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Huawei Snubbed by Canadian Firms Ahead of Trudeau’s Crucial 5G Call – Yahoo Finance

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(Bloomberg) — Two major Canadian wireless companies said they will build out their next-generation 5G wireless networks with equipment from European providers, sidelining China’s Huawei Technologies Co.

Montreal-based BCE Inc. said that Ericsson AB will provide the radio access network equipment — the critical antennas and base stations — for its 5G network. Telus Corp. said in a separate statement that it has selected Ericsson and Nokia Oyj “to support building” its network, without elaborating.

Those announcements come ahead of a closely watched — and long overdue — decision by Prime Minister Justin Trudeau on whether to ban Huawei from participating in the nation’s 5G infrastructure amid deeply troubled relations with Beijing. Huawei previously played a large role in Canadian wireless networks but has faced growing national security concerns from Western governments.

BCE would still consider working with Huawei if the government allows their participation in 5G, the Canadian company said in an e-mailed response to questions.

The Trump administration has lobbied allies to ban Huawei 5G, saying its equipment would make networks vulnerable to exploitation by the Chinese government. Despite that, the U.K. said in January it would allow Huawei a limited role. In recent days, Prime Minister Boris Johnson’s government has backtracked, saying it seeks to reduce reliance on the company’s technology and on China.

Telus and BCE awarded Huawei its first major project in North America in 2008 — a pivotal contract that helped cement the Chinese provider’s reputation as a global player that could compete on quality. The deal paved the way for it to become a major supplier to all three of Canada’s biggest telecom companies over the next decade.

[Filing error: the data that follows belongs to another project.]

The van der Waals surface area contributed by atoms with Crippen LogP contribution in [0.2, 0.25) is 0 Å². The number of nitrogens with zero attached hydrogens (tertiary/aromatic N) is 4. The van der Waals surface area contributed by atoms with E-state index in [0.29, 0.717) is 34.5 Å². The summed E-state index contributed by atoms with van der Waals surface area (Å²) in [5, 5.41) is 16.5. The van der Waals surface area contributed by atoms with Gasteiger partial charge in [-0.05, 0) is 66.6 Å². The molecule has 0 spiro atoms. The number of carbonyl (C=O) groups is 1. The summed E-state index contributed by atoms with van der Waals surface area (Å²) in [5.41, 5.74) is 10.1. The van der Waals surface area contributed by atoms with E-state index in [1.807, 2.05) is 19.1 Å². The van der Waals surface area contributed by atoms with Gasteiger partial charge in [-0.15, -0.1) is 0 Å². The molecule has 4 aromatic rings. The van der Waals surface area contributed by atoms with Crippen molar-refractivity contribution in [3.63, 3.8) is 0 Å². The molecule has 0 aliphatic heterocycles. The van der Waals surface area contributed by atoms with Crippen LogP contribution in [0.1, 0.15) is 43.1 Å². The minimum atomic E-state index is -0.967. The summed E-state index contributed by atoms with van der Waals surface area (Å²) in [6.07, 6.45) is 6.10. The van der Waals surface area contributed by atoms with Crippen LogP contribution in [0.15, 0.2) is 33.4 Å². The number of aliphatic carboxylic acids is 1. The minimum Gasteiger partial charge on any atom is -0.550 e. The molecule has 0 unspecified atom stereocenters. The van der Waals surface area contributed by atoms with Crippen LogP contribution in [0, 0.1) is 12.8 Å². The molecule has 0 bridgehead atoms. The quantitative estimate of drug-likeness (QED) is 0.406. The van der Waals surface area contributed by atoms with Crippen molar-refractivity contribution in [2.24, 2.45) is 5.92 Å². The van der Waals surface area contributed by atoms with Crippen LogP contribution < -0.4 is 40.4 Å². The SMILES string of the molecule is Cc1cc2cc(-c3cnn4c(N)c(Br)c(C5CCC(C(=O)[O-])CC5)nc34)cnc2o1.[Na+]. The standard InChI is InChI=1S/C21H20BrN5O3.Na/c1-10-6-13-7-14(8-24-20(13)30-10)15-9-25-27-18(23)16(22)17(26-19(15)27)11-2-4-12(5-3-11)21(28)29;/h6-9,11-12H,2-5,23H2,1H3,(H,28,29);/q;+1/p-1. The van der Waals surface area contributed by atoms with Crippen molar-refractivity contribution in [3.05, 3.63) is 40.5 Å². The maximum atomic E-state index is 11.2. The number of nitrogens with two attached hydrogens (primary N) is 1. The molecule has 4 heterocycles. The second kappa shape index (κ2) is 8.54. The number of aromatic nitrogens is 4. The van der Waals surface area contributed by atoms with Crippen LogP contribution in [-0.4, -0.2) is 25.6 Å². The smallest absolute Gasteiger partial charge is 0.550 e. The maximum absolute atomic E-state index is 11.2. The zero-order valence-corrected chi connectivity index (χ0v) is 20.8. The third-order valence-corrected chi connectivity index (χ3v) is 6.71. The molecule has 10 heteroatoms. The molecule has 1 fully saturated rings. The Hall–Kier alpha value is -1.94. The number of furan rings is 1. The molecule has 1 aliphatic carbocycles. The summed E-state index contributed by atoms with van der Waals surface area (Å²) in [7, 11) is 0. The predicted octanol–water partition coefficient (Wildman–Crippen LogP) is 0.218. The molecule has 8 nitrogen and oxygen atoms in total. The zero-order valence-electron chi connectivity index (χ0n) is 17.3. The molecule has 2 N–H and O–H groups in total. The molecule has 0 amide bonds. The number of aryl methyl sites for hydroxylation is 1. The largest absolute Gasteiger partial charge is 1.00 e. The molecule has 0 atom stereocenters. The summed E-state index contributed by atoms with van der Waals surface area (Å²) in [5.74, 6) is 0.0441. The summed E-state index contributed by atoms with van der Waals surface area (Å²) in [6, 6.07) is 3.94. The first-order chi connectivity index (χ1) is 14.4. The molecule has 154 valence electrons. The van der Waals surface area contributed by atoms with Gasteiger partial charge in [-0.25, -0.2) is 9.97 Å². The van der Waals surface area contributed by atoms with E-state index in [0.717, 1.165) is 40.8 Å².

Stalling in Ottawa

The Telus announcement comes as a particular surprise after Chief Financial Officer Doug French told the National Post in February that “we’re going to launch 5G with Huawei out of the gate” by the end of the year.

Telus spokeswoman Donna Ramirez didn’t immediately respond to a question on whether the company’s announcement still leaves room for Huawei to participate in its 5G rollout. Huawei said in an emailed statement it looks forward to the federal government completing its 5G review and making an evidence-based decision about its role in helping build Canada’s next-generation wireless networks.

Trudeau has stalled on whether to ban Huawei. Tensions between the two countries have been rising since Canadian authorities arrested Huawei CFO Meng Wanzhou on a U.S. handover request in late 2018. After her arrest, China put two Canadian citizens in jail, halted billions of dollars in Canadian imports and put two other Canadians on death row.

The extradition proceedings against Meng, the eldest daughter of the company’s billionaire founder, have pushed Canada’s relationship with its second-biggest trading partner into its worst state in decades. Beijing has accused Canada of abetting a U.S.-led “political persecution” against a national champion.

(Updates eighth paragraph with statement from Huawei)